Hindsight Isn't Always 20/20: The Dark Side of Nostalgia
by Mandi Moon | published Dec. 29th, 2015
The smell of gingerbread cookies, the sight of an overcast sky and falling leaves in autumn or the initial beat of of “Oops! I Did It Again” might send you back in time to when you were young, naive and free of student debt. These harmless triggers bring on a wave of warm nostalgia, and may even leave you in a better mood than you were before the flood of emotion. That being said, nostalgia in excess can be detrimental to our health, especially if we compare how the nostalgia makes us feel about the way things used to be to how we feel about the way things are now.
What Exactly Does “Nostalgia” Mean, and Why Is It Bad?
Originally defined by ancient Greek philosophers as “psychological suffering caused by unrelenting yearning to return to one’s homeland” and thought of as a mental disorder until the mid-20th century, nostalgia is not always as innocuous as we would like to think. In fact, it is still considered by the American Psychological Association to be a subset of depression. Its current cultural definition, according to the Merriam-Webster dictionary, is “pleasure and sadness that is caused by remembering something from the past and wishing that you could experience it again.” While that is not quite as ominous-sounding as psychological suffering, it still calls for pause when assessing the value of an emotion prevalent enough that people have reported feeling it at least once a week.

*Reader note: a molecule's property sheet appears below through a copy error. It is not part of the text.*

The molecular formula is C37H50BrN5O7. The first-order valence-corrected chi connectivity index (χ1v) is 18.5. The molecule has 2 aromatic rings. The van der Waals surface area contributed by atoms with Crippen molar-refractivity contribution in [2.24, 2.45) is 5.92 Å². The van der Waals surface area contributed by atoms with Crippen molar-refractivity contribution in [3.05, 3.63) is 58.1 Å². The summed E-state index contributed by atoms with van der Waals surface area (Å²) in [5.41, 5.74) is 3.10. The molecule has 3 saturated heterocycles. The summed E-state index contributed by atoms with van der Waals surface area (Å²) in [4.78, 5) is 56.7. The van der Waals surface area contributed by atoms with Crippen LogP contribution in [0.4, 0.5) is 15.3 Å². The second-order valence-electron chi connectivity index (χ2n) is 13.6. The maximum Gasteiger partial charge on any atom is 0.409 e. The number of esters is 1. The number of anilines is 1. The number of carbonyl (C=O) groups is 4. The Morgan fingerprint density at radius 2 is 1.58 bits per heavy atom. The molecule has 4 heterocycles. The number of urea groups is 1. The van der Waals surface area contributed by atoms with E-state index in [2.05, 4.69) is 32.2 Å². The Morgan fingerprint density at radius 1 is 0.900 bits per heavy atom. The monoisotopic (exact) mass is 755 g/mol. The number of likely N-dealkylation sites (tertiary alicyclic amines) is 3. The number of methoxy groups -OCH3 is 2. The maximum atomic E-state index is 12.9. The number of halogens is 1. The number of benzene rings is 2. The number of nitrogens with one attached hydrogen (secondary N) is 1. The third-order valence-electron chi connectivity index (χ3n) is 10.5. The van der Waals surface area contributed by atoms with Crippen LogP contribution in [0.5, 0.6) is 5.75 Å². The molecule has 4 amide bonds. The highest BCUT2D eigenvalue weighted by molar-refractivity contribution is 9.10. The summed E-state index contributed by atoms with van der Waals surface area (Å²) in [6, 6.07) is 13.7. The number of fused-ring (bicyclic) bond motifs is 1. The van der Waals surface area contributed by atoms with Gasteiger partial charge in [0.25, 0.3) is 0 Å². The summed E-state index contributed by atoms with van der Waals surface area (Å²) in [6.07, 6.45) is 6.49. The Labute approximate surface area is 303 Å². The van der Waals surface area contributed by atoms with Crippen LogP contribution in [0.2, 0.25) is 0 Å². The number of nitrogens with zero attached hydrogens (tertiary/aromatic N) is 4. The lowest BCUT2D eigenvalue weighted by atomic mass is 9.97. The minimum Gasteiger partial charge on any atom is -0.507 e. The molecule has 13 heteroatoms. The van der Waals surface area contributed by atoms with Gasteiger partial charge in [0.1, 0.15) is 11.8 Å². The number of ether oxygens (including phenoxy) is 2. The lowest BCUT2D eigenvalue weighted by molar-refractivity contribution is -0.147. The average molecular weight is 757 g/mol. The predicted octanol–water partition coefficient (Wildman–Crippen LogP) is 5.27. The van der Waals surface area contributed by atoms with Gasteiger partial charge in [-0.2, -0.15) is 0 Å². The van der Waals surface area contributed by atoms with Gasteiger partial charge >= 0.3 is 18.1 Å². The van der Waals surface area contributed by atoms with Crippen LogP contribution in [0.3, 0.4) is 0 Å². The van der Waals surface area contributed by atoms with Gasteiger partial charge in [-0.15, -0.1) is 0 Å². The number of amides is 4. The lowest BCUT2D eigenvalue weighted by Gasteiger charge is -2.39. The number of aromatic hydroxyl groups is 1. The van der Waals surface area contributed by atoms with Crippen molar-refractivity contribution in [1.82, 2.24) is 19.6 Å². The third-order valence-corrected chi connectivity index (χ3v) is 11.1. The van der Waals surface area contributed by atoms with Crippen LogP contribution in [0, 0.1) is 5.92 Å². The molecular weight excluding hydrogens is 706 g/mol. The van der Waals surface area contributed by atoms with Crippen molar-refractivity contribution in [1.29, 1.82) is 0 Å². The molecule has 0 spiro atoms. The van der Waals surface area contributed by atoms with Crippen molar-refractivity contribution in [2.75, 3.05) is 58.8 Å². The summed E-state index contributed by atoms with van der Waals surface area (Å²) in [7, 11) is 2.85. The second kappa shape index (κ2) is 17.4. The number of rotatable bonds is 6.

When you experience nostalgia, you are fondly remembering and longing for a time that never actually existed.
This definition also fails to take into account a crucial component of nostalgia: when you experience it, you are fondly remembering and longing for a time that never actually existed. Those memories, while not entirely fabricated, have been selectively chosen and further tinged and modified by your own brain to seem far better than they truly were. Anyone may find herself yearning for the times her grandparents used to take her out to go sledding, drink hot chocolate and build snowmen, while at the same time forgetting that the reason this happened so frequently was so that they could remove her from the presence of an abusive alcoholic parent. In fact, according to the Association for Consumer Research (ACR), nostalgia even contributes to the tendency of those with abusive or alcoholic parents to marry abusive or alcoholic spouses by causing an “urge to recreate the past.”
I’m not trying to say that this entirely invalidates the undoubtedly happy sledding memory; the problem comes when we associate that happy feeling with our entire childhoods, and as a consequence find ourselves wishing that nothing had changed or that we could go back. Longing for “the good old days” is harmful because the present could never possibly live up to such a falsely idealized vision of the past from which all negative emotions have been filtered out, and the unfair comparison causes a state of denial, filled with unhappiness and despair, that is rooted in self-deception.